Create Conflict and Disagree

Conflict is something that, like most people, I’m very fond of avoiding. Conflict is exhausting and makes most people very uncomfortable. Because conflict is rejection. And humans aren’t great at rejection. We like to believe we are absolutely fantastic in every way and get a bit cranky, to say the least, when someone dares to shatter that illusion.

If you’re at a dinner party, it’s not common practice to go around disagreeing with everyone's opinions. People don’t like being told their idea is stupid, who would have guessed?

But if we have an idea that has never been challenged, how do we know that it’s a worthy idea. We naturally assume it is majestic because nobody has ever bothered to tell us it isn’t.

I’m slowly coming around to what I like to call ‘positive conflict’. Actively seeking out conflict around my theories. Finding people that disagree with my ideas, opinions, and beliefs and getting them to argue their contradictory viewpoint.

I say argue but I mean it in the most philosophical way. This kind of conflict isn’t malicious

Malicious conflict isn’t worth anyone's time. And it’s important to understand the difference between malicious conflict and positive conflict.

Malicious conflict is when somebody wants to pick apart your idea without offering a constructive argument against it.

It’s like destroying that kids tower of blocks, then just leaving all the pieces on the floor and walking away laughing and rubbing your hands together basking in the glory of your evilness.

Positive conflict is destroying the tower of blocks so that you can show them how to build what you believe, is a better tower.

As soon as they’ve gone, we decide to knock the tower down. But maybe their tower has a really structurally sound base, so we keep that and use it in our next tower.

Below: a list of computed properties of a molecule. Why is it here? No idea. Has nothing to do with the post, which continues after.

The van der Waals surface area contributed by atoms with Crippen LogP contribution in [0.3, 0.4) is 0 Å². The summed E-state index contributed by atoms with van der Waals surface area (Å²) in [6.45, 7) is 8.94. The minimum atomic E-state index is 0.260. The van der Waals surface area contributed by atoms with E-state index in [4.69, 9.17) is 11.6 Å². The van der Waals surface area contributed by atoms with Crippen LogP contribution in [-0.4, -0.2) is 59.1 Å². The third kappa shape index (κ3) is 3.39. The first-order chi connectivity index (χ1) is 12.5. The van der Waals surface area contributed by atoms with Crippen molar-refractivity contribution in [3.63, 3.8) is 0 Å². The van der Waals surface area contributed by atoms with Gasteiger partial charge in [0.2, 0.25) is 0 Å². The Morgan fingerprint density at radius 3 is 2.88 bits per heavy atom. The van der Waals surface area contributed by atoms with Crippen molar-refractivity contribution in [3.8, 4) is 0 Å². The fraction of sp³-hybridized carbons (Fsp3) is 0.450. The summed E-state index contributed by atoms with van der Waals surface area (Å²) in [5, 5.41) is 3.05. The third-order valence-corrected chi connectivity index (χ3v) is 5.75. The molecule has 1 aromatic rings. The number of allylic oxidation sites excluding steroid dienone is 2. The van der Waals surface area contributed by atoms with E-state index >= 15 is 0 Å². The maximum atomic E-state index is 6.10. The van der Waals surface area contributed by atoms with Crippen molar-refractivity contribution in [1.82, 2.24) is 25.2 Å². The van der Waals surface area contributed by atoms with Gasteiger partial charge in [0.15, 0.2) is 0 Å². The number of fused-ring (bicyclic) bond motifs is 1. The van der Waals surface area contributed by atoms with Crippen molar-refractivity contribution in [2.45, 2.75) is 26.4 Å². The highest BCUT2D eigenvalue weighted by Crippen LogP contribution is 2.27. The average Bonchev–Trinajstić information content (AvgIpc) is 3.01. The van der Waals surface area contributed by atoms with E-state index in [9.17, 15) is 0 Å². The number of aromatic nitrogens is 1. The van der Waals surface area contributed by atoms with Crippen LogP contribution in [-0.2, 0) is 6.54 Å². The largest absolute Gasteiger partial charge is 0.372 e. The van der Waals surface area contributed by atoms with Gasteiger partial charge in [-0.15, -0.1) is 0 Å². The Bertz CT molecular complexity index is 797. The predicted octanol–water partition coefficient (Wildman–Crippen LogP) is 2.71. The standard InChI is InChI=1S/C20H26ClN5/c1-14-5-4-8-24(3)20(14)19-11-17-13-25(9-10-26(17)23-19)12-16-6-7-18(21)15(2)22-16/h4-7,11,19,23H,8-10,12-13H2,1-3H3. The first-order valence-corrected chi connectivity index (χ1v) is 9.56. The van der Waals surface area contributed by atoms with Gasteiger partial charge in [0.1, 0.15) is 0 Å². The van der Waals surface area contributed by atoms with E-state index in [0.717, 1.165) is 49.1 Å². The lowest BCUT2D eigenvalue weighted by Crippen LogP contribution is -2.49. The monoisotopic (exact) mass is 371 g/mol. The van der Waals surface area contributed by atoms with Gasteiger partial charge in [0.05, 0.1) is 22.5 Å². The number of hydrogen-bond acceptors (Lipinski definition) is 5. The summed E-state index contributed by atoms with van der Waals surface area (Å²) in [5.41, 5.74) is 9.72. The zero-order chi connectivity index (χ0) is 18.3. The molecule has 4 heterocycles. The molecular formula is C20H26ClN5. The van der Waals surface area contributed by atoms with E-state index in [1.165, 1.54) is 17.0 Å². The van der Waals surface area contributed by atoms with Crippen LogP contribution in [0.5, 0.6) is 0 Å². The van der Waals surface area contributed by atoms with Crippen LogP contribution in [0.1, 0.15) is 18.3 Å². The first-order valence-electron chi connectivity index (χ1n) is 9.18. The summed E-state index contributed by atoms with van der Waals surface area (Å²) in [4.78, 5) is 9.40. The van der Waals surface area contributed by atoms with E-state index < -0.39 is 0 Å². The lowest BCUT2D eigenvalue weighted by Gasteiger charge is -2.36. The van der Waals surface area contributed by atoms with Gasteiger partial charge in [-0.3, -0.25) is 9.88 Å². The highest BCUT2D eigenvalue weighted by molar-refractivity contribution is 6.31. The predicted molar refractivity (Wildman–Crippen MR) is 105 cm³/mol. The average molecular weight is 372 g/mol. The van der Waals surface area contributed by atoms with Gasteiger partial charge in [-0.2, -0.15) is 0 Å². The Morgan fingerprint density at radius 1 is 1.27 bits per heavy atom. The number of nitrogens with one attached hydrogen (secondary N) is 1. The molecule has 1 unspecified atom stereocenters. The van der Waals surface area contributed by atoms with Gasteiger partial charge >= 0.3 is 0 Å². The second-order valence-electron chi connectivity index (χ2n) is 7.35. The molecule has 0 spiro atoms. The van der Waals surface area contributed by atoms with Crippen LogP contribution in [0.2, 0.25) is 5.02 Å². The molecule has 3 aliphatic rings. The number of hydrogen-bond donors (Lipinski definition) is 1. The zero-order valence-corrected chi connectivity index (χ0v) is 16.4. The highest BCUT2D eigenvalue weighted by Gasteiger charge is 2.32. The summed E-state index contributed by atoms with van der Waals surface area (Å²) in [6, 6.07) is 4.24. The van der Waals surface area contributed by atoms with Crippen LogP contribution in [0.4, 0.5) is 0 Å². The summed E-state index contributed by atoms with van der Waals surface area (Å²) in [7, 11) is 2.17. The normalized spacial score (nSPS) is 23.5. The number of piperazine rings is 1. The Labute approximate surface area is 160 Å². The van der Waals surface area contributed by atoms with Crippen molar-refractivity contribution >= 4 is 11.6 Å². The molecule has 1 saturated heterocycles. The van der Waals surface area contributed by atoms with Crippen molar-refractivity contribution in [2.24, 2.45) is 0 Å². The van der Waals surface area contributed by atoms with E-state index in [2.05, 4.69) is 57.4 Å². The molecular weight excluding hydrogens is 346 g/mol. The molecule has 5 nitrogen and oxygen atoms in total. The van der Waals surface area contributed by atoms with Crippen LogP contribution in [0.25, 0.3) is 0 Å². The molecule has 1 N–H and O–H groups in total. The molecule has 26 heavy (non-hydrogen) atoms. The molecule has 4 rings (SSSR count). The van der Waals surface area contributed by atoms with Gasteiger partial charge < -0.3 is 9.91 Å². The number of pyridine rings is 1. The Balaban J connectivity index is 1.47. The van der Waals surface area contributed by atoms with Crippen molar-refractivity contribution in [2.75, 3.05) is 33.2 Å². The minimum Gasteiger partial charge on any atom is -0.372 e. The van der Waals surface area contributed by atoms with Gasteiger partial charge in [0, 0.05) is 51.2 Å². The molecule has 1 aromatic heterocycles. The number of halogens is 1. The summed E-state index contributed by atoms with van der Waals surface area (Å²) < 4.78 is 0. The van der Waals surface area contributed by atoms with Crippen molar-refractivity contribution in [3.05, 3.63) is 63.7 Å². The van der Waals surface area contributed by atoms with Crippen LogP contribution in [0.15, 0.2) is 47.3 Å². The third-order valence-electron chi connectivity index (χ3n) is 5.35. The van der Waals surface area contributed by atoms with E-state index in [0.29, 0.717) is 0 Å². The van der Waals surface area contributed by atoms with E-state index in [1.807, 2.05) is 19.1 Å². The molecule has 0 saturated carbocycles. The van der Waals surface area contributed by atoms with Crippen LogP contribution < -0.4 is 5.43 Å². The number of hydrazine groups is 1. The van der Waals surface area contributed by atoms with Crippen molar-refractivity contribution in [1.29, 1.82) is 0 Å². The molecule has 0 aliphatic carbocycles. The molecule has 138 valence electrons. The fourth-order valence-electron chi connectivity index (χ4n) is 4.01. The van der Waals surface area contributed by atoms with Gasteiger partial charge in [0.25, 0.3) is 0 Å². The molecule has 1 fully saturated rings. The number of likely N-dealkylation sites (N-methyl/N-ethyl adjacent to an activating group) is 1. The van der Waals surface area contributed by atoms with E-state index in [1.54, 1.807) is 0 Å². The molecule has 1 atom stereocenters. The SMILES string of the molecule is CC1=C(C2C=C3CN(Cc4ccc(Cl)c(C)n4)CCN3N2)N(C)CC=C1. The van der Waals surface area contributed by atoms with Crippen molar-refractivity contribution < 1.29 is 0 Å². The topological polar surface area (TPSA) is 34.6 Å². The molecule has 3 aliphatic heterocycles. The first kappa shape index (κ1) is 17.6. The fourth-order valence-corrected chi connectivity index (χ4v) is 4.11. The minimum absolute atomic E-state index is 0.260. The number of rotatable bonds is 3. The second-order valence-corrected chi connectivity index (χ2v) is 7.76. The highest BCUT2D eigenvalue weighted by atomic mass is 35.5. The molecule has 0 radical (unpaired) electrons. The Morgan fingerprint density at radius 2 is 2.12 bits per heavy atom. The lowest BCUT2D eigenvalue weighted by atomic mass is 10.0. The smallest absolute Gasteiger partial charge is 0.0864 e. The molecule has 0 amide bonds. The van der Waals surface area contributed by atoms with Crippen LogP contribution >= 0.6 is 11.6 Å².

Positive conflict is a way of thinking something through, in a way you couldn’t by yourself.

This means looking for people who have different belief systems, thought processes, upbringings and past experiences who understand what you need from them. Who understand the difference between positive and malicious conflict.

It means resisting the urge to gravitate towards the people that are very similar to you at that dinner party. Instead, striking up a conversation with the crazy, eccentric, old uncle.

Because it is only through the process of having our ideas and opinions deconstructed and proved wrong, that we can see what can’t be proved wrong.

Thanks for reading..!

Grand Cookie Selling Escapade

After selling bookmarks for a two dollars each to my grandparents, and writing book reviews for Amazon I decided I needed to expand my enterprise somewhat.

So ten year old me set to work researching. My research involved sitting, cross legged, in my room with my arms folded stubbornly waiting for my billion dollar idea.

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Crash Course Curriculum

When I first started researching free online learning resources one of the first things I came across turned out to be the most beneficial overall.

The YouTube channel Crash Course has been active since 2012, slowly growing to notoriety over the years. It was hosted by John and Hank Green, although the channel has branched out now with many different experts hosting a series in their specialized field.

There are series on everything from Astrology to Anatomy and Physiology with each video exploring a certain aspect of the topic in under ten minutes.

You can watch a video or two over breakfast or on the loo. There is no excuse to not learn with Crash Course.

The channel is not going to offer you in-depth Havard level intensity, but that's not what I’m aiming for when it comes to my own Self-Educating. I’m simply looking for comprehension and Crash Course offers that. 

I highly recommend the World History and Anatomy and Physiology Series.

 

Check out Crash Course